Forget the various enticements the Government and its well-paid advisers are using to decorate T3 – the decision whether or not to invest rests entirely on the credibility of Sol Trujillo and the Telstra board. Can you trust Sol when he tells you Telstra is going to be a great and growing company in two years’ time?
Unfortunately Sol’s credibility has already been damaged by a sale process that’s only days old. And that makes it harder to believe he’s telling the truth about how Telstra will be performing when the Future Fund starts selling its massive holding.
The damage comes on two fronts. When Sol rode into town, firing from the lip, one of his targets was the previous management paying dividends out of borrowings, not profits. But what’s Sol doing now? Borrowing to maintain dividends at 28 cents a share. And there’s really only one reason for that: the board had to keep the Telstra share price up enough to allow the Government to get T3 away. Everything Sol said about Ziggy on dividends now applies equally to Sol.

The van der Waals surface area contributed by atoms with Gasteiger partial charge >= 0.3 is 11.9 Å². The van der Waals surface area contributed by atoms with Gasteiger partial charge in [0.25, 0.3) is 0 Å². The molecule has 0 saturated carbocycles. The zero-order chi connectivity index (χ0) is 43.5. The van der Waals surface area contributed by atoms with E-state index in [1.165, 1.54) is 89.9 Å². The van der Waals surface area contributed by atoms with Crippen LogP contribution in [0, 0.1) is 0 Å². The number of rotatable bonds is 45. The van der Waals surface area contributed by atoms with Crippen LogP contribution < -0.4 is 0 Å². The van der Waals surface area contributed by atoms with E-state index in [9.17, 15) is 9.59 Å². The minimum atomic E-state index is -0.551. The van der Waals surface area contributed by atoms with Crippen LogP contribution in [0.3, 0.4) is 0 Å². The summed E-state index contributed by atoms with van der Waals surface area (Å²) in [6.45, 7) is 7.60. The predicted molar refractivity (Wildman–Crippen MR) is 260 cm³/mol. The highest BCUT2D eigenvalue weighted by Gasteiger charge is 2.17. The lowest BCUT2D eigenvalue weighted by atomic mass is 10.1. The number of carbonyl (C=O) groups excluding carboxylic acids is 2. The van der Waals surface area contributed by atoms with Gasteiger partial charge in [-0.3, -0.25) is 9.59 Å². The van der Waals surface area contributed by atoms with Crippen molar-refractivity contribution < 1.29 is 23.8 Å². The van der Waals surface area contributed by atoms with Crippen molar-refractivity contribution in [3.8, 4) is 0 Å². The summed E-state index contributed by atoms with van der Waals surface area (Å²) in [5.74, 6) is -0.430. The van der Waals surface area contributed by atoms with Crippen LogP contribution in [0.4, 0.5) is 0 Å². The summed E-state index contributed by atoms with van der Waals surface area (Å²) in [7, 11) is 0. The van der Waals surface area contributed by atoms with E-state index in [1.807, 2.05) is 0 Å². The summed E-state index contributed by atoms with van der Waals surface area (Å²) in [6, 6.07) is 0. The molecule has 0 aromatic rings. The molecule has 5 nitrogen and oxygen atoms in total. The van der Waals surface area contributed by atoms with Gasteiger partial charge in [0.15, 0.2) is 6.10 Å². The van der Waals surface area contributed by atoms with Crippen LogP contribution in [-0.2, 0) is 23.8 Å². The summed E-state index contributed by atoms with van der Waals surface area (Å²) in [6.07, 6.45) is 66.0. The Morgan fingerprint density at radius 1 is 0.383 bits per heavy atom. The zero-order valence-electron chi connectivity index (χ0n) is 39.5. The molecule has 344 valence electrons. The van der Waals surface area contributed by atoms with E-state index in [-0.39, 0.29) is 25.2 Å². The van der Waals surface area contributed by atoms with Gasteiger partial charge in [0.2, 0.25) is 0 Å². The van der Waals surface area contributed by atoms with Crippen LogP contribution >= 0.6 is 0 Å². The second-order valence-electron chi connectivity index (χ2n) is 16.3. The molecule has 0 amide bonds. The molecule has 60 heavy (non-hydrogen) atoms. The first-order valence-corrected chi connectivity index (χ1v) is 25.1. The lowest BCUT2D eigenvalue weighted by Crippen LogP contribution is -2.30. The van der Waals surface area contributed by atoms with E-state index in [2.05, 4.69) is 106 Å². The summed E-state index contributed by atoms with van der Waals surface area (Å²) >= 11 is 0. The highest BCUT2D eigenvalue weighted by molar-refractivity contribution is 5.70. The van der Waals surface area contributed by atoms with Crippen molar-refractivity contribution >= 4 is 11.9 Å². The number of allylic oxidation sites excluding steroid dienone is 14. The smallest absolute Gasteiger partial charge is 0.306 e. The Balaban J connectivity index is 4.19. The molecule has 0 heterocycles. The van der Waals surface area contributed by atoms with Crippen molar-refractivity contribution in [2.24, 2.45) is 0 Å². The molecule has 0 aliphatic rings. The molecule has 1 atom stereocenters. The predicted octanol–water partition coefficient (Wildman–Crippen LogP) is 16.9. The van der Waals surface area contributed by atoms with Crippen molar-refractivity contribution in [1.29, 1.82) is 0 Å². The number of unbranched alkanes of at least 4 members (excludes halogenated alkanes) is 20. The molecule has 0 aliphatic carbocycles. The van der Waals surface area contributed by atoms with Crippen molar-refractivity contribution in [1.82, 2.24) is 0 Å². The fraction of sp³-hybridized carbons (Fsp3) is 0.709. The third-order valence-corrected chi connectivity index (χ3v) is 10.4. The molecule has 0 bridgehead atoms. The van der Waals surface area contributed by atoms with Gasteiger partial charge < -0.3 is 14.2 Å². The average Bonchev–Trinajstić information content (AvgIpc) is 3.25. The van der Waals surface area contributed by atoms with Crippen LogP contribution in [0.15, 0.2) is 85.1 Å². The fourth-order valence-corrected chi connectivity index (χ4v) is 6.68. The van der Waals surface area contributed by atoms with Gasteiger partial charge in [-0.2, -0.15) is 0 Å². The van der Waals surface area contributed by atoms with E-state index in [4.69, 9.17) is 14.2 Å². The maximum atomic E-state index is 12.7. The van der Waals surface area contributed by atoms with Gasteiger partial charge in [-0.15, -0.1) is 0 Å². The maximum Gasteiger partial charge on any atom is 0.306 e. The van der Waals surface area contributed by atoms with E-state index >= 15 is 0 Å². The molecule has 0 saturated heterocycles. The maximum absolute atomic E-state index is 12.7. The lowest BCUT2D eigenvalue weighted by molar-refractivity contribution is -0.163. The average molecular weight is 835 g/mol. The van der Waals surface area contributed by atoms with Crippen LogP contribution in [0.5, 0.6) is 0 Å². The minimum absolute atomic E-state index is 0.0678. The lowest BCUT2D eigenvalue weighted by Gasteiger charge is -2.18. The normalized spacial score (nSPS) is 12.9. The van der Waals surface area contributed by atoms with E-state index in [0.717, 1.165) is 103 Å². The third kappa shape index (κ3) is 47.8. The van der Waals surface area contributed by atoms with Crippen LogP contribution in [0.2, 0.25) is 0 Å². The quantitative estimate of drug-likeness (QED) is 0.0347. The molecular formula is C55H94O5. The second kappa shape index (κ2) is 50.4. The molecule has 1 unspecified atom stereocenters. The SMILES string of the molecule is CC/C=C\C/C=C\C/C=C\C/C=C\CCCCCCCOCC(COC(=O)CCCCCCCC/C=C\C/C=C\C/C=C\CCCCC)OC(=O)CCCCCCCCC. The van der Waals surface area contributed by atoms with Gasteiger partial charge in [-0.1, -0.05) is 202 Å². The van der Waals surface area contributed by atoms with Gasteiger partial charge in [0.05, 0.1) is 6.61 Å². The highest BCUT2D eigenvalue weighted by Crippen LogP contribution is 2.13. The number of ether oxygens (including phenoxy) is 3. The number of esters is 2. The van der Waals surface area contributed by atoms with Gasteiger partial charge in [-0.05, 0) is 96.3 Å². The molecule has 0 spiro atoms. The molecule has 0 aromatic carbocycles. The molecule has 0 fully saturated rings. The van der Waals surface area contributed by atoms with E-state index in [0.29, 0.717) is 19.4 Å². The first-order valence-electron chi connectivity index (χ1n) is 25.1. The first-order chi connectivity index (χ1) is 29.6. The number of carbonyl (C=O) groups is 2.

A key focus during T3 will be dividend policy, but just watch the board and management twist and prevaricate on that one. (McCrann nailed the tricked-up nature of the T3 dividend game in his Saturday column). The second blow to Trujillo’s credibility is Telstra’s alleged kow-towing to head used-telco salesman Nick Minchin over criticising the regulatory regime from here to T3 completion. At first it seems Amigo Phil Burgess didn’t get that message, but by the looks of the Smage, he’s now been sidelined with other matters.
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If Telstra’s prospects are stuffed by the ACCC but Sol has agreed not to say as much while punters are being loaded up with the stock, you can’t trust Sol when he tells you there’s light at the end of the tunnel in a couple of years’ time.
The bottom line for Telstra is that it complies with Tony Harris’ dictum that everything ends up being capitalised – the very fat dividend to be offered for 18 months, as much as 20 per cent including franking credits, will be built into the share price by the market.
So it comes down to whether you trust Sol and his board to deliver a vision splendid in two years. Do you?